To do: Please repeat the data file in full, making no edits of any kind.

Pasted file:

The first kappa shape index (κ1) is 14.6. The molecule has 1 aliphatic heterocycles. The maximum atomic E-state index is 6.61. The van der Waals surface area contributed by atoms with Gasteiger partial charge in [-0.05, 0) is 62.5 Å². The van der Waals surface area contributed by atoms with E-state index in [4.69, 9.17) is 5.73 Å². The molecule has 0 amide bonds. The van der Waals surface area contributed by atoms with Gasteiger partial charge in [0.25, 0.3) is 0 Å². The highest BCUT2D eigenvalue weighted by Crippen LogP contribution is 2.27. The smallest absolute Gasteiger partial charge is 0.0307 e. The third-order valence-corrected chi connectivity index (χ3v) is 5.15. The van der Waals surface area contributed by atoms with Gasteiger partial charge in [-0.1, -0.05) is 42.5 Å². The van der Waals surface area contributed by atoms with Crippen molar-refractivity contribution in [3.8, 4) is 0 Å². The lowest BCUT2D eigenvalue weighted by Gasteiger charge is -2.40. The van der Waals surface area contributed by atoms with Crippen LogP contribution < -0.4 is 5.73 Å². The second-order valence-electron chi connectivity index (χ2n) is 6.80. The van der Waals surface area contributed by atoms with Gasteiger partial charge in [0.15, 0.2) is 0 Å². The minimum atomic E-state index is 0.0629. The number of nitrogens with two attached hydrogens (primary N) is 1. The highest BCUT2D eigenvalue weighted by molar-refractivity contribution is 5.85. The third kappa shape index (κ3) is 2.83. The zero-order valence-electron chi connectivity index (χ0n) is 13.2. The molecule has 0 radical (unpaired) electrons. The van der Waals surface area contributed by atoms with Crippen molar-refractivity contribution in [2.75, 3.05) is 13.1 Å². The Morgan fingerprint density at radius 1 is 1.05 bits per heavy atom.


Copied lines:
The first kappa shape index (κ1) is 14.6. The molecule has 1 aliphatic heterocycles. The maximum atomic E-state index is 6.61. The van der Waals surface area contributed by atoms with Gasteiger partial charge in [-0.05, 0) is 62.5 Å². The van der Waals surface area contributed by atoms with E-state index in [4.69, 9.17) is 5.73 Å². The molecule has 0 amide bonds. The van der Waals surface area contributed by atoms with Gasteiger partial charge in [0.25, 0.3) is 0 Å². The highest BCUT2D eigenvalue weighted by Crippen LogP contribution is 2.27. The smallest absolute Gasteiger partial charge is 0.0307 e. The third-order valence-corrected chi connectivity index (χ3v) is 5.15. The van der Waals surface area contributed by atoms with Gasteiger partial charge in [-0.1, -0.05) is 42.5 Å². The van der Waals surface area contributed by atoms with Crippen molar-refractivity contribution in [3.8, 4) is 0 Å². The lowest BCUT2D eigenvalue weighted by Gasteiger charge is -2.40. The van der Waals surface area contributed by atoms with Crippen LogP contribution < -0.4 is 5.73 Å². The second-order valence-electron chi connectivity index (χ2n) is 6.80. The van der Waals surface area contributed by atoms with Gasteiger partial charge in [0.15, 0.2) is 0 Å². The minimum atomic E-state index is 0.0629. The number of nitrogens with two attached hydrogens (primary N) is 1. The highest BCUT2D eigenvalue weighted by molar-refractivity contribution is 5.85. The third kappa shape index (κ3) is 2.83. The zero-order valence-electron chi connectivity index (χ0n) is 13.2. The molecule has 0 radical (unpaired) electrons. The van der Waals surface area contributed by atoms with Crippen molar-refractivity contribution in [2.75, 3.05) is 13.1 Å². The Morgan fingerprint density at radius 1 is 1.05 bits per heavy atom.